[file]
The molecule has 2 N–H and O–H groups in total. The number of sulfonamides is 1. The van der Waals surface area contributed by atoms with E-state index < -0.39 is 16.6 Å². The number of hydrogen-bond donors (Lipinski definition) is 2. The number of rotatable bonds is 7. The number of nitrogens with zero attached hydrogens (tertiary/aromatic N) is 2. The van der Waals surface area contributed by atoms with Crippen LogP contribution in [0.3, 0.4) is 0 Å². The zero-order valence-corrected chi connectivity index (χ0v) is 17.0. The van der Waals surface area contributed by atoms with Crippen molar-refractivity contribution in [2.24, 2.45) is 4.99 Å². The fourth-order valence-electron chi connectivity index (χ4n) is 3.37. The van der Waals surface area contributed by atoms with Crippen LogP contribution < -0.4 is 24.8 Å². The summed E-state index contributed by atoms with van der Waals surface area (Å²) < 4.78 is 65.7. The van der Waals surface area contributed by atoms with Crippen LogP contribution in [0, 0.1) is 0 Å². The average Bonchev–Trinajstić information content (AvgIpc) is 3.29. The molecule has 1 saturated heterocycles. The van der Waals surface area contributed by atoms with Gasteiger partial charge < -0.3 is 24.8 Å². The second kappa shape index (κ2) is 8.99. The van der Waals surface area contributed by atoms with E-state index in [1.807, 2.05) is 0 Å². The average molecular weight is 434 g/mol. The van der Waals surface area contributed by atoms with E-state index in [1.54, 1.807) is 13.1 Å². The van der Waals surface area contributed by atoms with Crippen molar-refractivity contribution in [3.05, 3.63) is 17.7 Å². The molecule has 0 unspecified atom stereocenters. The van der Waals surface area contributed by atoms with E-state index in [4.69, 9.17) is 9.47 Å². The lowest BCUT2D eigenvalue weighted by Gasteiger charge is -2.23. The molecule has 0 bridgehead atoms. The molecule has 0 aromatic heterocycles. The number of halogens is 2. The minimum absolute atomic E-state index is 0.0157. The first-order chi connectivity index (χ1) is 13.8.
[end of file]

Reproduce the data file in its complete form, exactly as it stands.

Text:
The molecule has 2 N–H and O–H groups in total. The number of sulfonamides is 1. The van der Waals surface area contributed by atoms with E-state index < -0.39 is 16.6 Å². The number of hydrogen-bond donors (Lipinski definition) is 2. The number of rotatable bonds is 7. The number of nitrogens with zero attached hydrogens (tertiary/aromatic N) is 2. The van der Waals surface area contributed by atoms with Crippen LogP contribution in [0.3, 0.4) is 0 Å². The zero-order valence-corrected chi connectivity index (χ0v) is 17.0. The van der Waals surface area contributed by atoms with Crippen molar-refractivity contribution in [2.24, 2.45) is 4.99 Å². The fourth-order valence-electron chi connectivity index (χ4n) is 3.37. The van der Waals surface area contributed by atoms with Crippen LogP contribution < -0.4 is 24.8 Å². The summed E-state index contributed by atoms with van der Waals surface area (Å²) < 4.78 is 65.7. The van der Waals surface area contributed by atoms with Crippen LogP contribution in [0, 0.1) is 0 Å². The average Bonchev–Trinajstić information content (AvgIpc) is 3.29. The molecule has 1 saturated heterocycles. The van der Waals surface area contributed by atoms with Gasteiger partial charge < -0.3 is 24.8 Å². The second kappa shape index (κ2) is 8.99. The van der Waals surface area contributed by atoms with E-state index in [1.807, 2.05) is 0 Å². The average molecular weight is 434 g/mol. The van der Waals surface area contributed by atoms with E-state index in [1.54, 1.807) is 13.1 Å². The van der Waals surface area contributed by atoms with Crippen molar-refractivity contribution in [3.05, 3.63) is 17.7 Å². The molecule has 0 unspecified atom stereocenters. The van der Waals surface area contributed by atoms with E-state index in [4.69, 9.17) is 9.47 Å². The lowest BCUT2D eigenvalue weighted by Gasteiger charge is -2.23. The molecule has 0 bridgehead atoms. The molecule has 0 aromatic heterocycles. The number of halogens is 2. The minimum absolute atomic E-state index is 0.0157. The first-order chi connectivity index (χ1) is 13.8.